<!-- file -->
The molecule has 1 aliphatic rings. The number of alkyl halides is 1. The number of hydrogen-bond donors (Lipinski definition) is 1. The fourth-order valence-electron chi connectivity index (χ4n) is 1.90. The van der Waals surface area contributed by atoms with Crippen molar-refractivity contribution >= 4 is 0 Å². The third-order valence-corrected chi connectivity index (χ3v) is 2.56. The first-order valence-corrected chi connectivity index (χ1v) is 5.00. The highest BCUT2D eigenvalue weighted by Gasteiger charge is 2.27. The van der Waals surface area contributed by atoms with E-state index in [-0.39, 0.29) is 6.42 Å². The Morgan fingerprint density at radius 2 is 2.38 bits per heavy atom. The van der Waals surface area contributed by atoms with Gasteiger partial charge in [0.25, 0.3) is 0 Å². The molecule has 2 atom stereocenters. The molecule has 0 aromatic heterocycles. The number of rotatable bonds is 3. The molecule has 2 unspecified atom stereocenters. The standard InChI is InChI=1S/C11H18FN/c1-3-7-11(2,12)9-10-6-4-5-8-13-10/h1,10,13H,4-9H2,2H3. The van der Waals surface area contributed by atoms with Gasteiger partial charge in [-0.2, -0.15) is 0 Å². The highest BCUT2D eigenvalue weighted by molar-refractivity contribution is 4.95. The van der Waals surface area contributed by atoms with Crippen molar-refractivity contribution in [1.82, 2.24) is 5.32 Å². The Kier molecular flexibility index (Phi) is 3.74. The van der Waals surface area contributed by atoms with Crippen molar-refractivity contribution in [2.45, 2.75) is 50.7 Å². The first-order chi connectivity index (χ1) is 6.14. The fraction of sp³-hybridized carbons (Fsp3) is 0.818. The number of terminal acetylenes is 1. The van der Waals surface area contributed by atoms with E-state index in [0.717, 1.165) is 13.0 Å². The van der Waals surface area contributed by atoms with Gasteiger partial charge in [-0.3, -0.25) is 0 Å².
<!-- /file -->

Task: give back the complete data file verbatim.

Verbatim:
The molecule has 1 aliphatic rings. The number of alkyl halides is 1. The number of hydrogen-bond donors (Lipinski definition) is 1. The fourth-order valence-electron chi connectivity index (χ4n) is 1.90. The van der Waals surface area contributed by atoms with Crippen molar-refractivity contribution >= 4 is 0 Å². The third-order valence-corrected chi connectivity index (χ3v) is 2.56. The first-order valence-corrected chi connectivity index (χ1v) is 5.00. The highest BCUT2D eigenvalue weighted by Gasteiger charge is 2.27. The van der Waals surface area contributed by atoms with E-state index in [-0.39, 0.29) is 6.42 Å². The Morgan fingerprint density at radius 2 is 2.38 bits per heavy atom. The van der Waals surface area contributed by atoms with Gasteiger partial charge in [0.25, 0.3) is 0 Å². The molecule has 2 atom stereocenters. The molecule has 0 aromatic heterocycles. The number of rotatable bonds is 3. The molecule has 2 unspecified atom stereocenters. The standard InChI is InChI=1S/C11H18FN/c1-3-7-11(2,12)9-10-6-4-5-8-13-10/h1,10,13H,4-9H2,2H3. The van der Waals surface area contributed by atoms with Gasteiger partial charge in [-0.2, -0.15) is 0 Å². The highest BCUT2D eigenvalue weighted by molar-refractivity contribution is 4.95. The van der Waals surface area contributed by atoms with Crippen molar-refractivity contribution in [1.82, 2.24) is 5.32 Å². The Kier molecular flexibility index (Phi) is 3.74. The van der Waals surface area contributed by atoms with Crippen molar-refractivity contribution in [2.45, 2.75) is 50.7 Å². The first-order chi connectivity index (χ1) is 6.14. The fraction of sp³-hybridized carbons (Fsp3) is 0.818. The number of terminal acetylenes is 1. The van der Waals surface area contributed by atoms with E-state index in [0.717, 1.165) is 13.0 Å². The van der Waals surface area contributed by atoms with Gasteiger partial charge in [-0.3, -0.25) is 0 Å².